On the first phase of his journey, Kimotho raised £650,000 and covered 78 miles of the route to South Africa, where the nearest spinal cord injury rehabilitation centre is.
The community of patient advocates is full of the most passionate, goal-oriented people you’ll ever meet, and Roman Reed is near the top of the list.
Reed, paralyzed in 1994 from a tackle during a Chabot College football game, has been one of the most visible advocates for stem cell research funding through the San Francisco-based California Institute for Regenerative Medicine, or CIRM. He also was a poster child for a state law passed a law in 2000 to fund spinal injury paralysis research through the state’s general fund.
But in the course of California’s budget meltdown, desperate state officials took away the spinal cord research funds.
Fundraisers set for this, next weekend
UNION — It hasn’t been easy, but 17-year-old Abby Marsh is slowly making progress.
The senior soccer star from Ryle High School was a passenger in a pickup truck on May 21 near Warsaw when the truck slid off the slick road and hit a tree.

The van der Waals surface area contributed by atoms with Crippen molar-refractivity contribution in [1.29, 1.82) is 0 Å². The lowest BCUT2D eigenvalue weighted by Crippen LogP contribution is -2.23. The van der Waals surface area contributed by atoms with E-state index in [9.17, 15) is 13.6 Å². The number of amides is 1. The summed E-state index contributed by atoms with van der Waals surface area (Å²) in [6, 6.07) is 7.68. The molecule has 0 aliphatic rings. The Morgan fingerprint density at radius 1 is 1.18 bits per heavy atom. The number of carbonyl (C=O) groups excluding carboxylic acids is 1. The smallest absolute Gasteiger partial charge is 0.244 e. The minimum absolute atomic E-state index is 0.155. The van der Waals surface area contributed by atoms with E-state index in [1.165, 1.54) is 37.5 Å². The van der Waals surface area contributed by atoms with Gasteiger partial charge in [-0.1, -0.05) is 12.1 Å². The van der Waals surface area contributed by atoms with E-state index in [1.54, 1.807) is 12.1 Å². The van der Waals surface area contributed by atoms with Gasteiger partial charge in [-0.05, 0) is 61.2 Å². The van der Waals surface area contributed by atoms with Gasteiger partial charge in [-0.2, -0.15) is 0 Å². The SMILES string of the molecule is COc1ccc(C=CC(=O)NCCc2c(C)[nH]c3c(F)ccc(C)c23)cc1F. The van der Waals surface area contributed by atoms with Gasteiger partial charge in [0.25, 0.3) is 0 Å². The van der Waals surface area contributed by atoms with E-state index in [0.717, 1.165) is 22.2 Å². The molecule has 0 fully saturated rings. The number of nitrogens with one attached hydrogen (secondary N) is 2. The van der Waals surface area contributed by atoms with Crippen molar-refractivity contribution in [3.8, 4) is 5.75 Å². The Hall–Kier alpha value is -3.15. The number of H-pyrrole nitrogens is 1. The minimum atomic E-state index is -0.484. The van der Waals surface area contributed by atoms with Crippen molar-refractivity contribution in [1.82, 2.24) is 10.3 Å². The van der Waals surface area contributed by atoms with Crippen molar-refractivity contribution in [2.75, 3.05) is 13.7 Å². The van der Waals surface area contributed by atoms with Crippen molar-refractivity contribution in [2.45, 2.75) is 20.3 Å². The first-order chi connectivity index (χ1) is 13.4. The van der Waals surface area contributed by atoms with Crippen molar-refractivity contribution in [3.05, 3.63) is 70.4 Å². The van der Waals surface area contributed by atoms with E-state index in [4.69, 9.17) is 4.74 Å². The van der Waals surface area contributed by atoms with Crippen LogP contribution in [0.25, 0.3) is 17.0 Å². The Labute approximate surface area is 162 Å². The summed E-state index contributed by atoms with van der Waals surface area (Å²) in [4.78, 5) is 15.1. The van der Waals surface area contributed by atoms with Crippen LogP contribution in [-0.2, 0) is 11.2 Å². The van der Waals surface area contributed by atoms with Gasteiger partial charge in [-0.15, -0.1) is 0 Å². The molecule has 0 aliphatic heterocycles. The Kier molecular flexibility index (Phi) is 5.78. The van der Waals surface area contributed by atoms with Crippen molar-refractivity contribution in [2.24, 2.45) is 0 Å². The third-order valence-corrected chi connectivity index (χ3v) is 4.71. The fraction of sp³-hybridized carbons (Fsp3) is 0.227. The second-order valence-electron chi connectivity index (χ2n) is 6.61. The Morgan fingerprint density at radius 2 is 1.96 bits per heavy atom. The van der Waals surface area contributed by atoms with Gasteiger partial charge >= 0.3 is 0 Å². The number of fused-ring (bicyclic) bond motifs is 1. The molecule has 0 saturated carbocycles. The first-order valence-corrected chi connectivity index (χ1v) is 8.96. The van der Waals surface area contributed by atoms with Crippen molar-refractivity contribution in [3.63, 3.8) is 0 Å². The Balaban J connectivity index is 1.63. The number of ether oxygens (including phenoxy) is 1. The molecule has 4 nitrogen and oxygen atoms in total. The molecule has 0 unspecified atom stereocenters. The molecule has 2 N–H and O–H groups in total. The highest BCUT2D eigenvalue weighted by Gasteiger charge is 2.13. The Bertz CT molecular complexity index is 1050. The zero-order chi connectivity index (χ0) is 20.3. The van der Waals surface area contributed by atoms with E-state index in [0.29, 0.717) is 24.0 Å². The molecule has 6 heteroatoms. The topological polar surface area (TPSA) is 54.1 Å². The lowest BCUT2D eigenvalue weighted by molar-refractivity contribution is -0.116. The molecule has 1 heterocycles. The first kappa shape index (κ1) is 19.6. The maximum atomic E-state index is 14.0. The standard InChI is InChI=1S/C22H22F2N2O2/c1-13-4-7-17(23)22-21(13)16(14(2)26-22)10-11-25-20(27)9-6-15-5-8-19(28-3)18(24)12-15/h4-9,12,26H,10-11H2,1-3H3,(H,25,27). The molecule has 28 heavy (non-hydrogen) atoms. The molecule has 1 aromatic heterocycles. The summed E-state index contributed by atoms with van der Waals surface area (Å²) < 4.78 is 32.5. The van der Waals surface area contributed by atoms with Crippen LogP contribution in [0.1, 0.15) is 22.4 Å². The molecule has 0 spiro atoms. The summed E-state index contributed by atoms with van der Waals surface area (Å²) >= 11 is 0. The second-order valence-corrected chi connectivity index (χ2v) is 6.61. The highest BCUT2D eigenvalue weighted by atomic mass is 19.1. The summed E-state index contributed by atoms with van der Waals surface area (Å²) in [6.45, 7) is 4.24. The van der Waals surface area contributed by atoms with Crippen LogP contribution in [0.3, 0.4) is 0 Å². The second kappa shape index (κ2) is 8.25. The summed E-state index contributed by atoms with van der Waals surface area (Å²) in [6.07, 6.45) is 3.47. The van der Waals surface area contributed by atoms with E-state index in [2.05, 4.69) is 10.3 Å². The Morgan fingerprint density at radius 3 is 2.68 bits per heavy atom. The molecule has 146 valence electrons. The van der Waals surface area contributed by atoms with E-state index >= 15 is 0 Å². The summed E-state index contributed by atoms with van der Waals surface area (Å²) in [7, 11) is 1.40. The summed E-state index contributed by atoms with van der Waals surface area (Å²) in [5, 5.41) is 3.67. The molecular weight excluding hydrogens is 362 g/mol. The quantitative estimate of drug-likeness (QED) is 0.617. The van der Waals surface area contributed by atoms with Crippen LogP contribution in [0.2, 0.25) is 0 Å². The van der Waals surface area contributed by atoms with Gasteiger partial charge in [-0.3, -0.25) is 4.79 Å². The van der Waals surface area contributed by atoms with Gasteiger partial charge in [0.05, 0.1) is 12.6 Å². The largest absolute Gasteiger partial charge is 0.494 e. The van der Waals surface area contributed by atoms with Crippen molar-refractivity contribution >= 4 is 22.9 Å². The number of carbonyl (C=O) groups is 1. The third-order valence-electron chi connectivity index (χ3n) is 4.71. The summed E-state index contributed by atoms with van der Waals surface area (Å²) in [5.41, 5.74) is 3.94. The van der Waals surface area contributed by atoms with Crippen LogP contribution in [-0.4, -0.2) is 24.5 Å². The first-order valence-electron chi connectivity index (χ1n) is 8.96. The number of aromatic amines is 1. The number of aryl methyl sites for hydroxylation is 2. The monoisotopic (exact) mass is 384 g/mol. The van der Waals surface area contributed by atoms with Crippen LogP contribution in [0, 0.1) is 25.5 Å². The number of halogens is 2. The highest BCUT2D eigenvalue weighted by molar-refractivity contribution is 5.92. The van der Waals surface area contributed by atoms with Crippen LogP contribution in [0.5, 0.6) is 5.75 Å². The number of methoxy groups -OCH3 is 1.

Abby suffered a severe spinal cord injury, leaving her paralyzed from the neck down, and had to undergo an immediate 12-hour surgery to reconstruct her neck.
Today, she has movement in her arms and is in very good spirits. She has a long road ahead but is ready for the challenge.
“She has a great attitude,” said her mother, Reta Marsh, “and she believes in the power of faith.”
Kathy Schuh likely never realized how prophetic she was in 1997.
I spoke with Kathy shortly after her daughter, Natasha, 16 at the time, was severely injured after falling through a trapdoor during a musical rehearsal at a Red Wing, Minn., theater and landing about 16 feet below. The spinal cord injury left her paralyzed from the chest down.
“She is a very determined girl,” Kathy said of her daughter 14 years ago. “There’s a lot of fight in her, and that’s what will get her through this. She won’t lay back and let go.”
Tasha, as she is commonly known, has epitomized her mother’s statement. This 31-year-old is an accomplished motivational speaker, is finishing an inspirational book on her life, recently won the Ms. Wheelchair U.S.A. title, and is looking forward to marriage, family and whatever God has in store for her.
Maybe you’ve heard the buzz about The Weinstein Company’s The Intouchables, the French film that more than a third of that country has seen. Don’t miss it.
Based on a true story, this is a touchingly comedic and unapologetic movie about someone living with high-level paralysis. My many friends and colleagues who live with paralysis declare it honest and accurate. More importantly, this is a story of human connection. About discovering the commonality among all of us, no matter how distant that connection might initially seem.